In yeast, many PM proteins require mono- or multi-monoubiquitination for the endocytic internalization step (22). In contrast, ubiquitination of the epidermal growth factor receptor (EGFR) in animals is not necessary for endocytic internalization from the PM but is required for lysosomal sorting (46). Similar to the EGF receptor, Lys-590 of BOR1 seems not to be involved in endocytosis from the PM but is essential for transport to the MVB pathway and then to the vacuole (Fig. 5 and supplemental Fig. S6). This result agrees with the observation that BOR1K590A-GFP and wild-type BOR1-GFP showed inward polarity (Figs. 2 and and3),3), because endocytic cycling is required to maintain polar localization of PM proteins (14, 42). Substrate-induced degradation of a number of yeast nutrient transporters is regulated at the endocytic internalization step (22). It is considered an efficient way because unicellular yeast does not require endocytically generated polarity of nutrient transporters for efficient nutrient uptake. However, plants might require continuous endocytic recycling of their nutrient transporters to maintain polar localization for directional nutrient transport under nutrient-deficient conditions. One may reasonably assume that plants have independent regulatory mechanisms for endocytosis (internalization from PM) and vacuolar sorting.
In conclusion, the data presented here show that boron-induced mono- or diubiquitination of BOR1 at Lys-590 is an essential transport step to MVBs and that ubiquitination does not control the rate of endocytosis from the PM (supplemental Fig. S6). This mechanism is distinct from that of the yeast system and may be important in enabling polar localized plant nutrient transporters to achieve a balance between the polar localization and the vacuolar degradation systems. BOR1 is a good model for studying endocytic degradation of transmembrane proteins in plants because degradation and ubiquitination can be controlled by only one amino acid residue. Further studies may show how plants sense the concentration of boron and regulate ubiquitination in a boron-dependent manner.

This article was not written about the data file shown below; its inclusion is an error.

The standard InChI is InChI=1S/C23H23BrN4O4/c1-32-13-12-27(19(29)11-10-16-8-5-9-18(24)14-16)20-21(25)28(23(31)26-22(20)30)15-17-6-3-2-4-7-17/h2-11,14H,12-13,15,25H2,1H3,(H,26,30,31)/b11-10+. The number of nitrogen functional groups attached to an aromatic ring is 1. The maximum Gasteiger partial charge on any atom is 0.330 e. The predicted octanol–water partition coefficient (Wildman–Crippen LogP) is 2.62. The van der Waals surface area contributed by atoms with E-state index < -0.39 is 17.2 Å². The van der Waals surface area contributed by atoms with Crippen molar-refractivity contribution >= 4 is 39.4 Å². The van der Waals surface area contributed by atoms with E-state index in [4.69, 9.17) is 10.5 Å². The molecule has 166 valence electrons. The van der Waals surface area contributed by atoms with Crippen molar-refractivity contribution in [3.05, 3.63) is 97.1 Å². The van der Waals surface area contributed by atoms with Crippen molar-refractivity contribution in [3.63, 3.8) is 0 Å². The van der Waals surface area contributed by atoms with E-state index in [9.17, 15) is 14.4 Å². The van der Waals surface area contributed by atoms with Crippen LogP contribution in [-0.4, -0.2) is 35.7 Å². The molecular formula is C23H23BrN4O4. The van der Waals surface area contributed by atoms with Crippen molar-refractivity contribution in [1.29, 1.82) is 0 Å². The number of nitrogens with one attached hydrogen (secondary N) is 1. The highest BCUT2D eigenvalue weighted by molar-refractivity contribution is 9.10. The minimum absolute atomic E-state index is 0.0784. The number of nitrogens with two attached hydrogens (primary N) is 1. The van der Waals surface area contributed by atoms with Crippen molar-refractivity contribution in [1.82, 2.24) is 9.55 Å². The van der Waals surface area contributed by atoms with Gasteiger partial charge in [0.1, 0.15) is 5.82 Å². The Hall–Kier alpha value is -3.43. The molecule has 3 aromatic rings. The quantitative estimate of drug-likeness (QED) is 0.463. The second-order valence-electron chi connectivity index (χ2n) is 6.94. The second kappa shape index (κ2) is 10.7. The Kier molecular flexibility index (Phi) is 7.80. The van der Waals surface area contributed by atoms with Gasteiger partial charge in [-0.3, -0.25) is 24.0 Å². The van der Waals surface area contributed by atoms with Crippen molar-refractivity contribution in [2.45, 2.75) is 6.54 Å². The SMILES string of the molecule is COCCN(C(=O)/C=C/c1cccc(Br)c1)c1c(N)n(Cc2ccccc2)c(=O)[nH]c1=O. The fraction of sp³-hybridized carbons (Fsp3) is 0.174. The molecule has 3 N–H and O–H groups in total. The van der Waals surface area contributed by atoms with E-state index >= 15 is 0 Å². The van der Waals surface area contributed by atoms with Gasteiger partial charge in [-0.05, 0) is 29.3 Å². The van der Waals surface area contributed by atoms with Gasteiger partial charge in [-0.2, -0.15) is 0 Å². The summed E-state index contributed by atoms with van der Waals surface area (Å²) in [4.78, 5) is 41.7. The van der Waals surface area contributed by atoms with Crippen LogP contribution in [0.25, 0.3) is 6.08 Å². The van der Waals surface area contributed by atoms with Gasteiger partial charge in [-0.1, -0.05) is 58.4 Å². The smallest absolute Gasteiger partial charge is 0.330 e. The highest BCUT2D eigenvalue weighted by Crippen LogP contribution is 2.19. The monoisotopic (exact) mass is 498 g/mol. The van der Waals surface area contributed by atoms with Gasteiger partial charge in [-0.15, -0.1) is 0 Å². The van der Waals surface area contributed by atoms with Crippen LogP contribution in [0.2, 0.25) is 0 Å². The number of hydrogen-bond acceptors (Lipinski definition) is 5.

We are grateful to Takehiro Kamiya, Kentaro Fuji, and Shimpei Uraguchi for helpful discussions and critical reading of the manuscript.
*This work was supported in part by Grant-in-aid 19-7094 for JSPS Fellows from the Japan Society for the Promotion of Science (to K. K.), a grant-in-aid for scientific research (to T. F.), and a grant-in-aid for scientific research priority areas (to T. F.) from the Ministry of Education, Culture, Sports, Science, and Technology, Japan.
4The abbreviations used are: